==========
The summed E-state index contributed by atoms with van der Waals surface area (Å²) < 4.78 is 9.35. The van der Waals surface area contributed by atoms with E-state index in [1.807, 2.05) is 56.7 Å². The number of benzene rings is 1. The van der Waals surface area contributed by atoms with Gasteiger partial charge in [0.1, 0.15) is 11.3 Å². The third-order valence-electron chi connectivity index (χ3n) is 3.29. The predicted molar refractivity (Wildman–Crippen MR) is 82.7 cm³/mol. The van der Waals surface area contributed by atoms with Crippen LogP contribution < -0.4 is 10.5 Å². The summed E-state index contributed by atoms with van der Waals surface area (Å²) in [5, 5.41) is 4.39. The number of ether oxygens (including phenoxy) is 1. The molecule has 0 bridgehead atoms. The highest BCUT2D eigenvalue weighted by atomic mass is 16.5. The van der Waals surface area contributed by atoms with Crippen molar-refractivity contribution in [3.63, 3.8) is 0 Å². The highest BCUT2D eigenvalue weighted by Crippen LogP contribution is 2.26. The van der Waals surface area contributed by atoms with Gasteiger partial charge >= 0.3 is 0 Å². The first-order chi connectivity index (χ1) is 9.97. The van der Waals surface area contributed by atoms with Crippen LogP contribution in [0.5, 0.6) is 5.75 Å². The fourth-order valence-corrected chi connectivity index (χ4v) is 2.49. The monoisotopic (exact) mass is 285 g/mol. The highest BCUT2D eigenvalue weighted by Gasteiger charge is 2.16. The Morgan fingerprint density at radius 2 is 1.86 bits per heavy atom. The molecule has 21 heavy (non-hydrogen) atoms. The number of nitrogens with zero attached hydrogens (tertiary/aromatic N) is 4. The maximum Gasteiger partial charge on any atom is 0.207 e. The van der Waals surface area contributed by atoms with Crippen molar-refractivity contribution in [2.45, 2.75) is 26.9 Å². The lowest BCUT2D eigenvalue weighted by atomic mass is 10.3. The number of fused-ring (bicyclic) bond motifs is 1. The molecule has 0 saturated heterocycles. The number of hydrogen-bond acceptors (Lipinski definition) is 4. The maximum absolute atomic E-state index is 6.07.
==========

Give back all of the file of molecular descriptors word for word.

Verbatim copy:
The summed E-state index contributed by atoms with van der Waals surface area (Å²) < 4.78 is 9.35. The van der Waals surface area contributed by atoms with E-state index in [1.807, 2.05) is 56.7 Å². The number of benzene rings is 1. The van der Waals surface area contributed by atoms with Gasteiger partial charge in [0.1, 0.15) is 11.3 Å². The third-order valence-electron chi connectivity index (χ3n) is 3.29. The predicted molar refractivity (Wildman–Crippen MR) is 82.7 cm³/mol. The van der Waals surface area contributed by atoms with Crippen LogP contribution < -0.4 is 10.5 Å². The summed E-state index contributed by atoms with van der Waals surface area (Å²) in [5, 5.41) is 4.39. The number of ether oxygens (including phenoxy) is 1. The molecule has 0 bridgehead atoms. The highest BCUT2D eigenvalue weighted by atomic mass is 16.5. The van der Waals surface area contributed by atoms with Crippen molar-refractivity contribution in [3.63, 3.8) is 0 Å². The highest BCUT2D eigenvalue weighted by Crippen LogP contribution is 2.26. The van der Waals surface area contributed by atoms with Gasteiger partial charge >= 0.3 is 0 Å². The first-order chi connectivity index (χ1) is 9.97. The van der Waals surface area contributed by atoms with Crippen LogP contribution in [0.5, 0.6) is 5.75 Å². The fourth-order valence-corrected chi connectivity index (χ4v) is 2.49. The monoisotopic (exact) mass is 285 g/mol. The highest BCUT2D eigenvalue weighted by Gasteiger charge is 2.16. The Morgan fingerprint density at radius 2 is 1.86 bits per heavy atom. The molecule has 21 heavy (non-hydrogen) atoms. The number of nitrogens with zero attached hydrogens (tertiary/aromatic N) is 4. The maximum Gasteiger partial charge on any atom is 0.207 e. The van der Waals surface area contributed by atoms with Crippen molar-refractivity contribution in [2.45, 2.75) is 26.9 Å². The lowest BCUT2D eigenvalue weighted by atomic mass is 10.3. The number of fused-ring (bicyclic) bond motifs is 1. The molecule has 0 saturated heterocycles. The number of hydrogen-bond acceptors (Lipinski definition) is 4. The maximum absolute atomic E-state index is 6.07.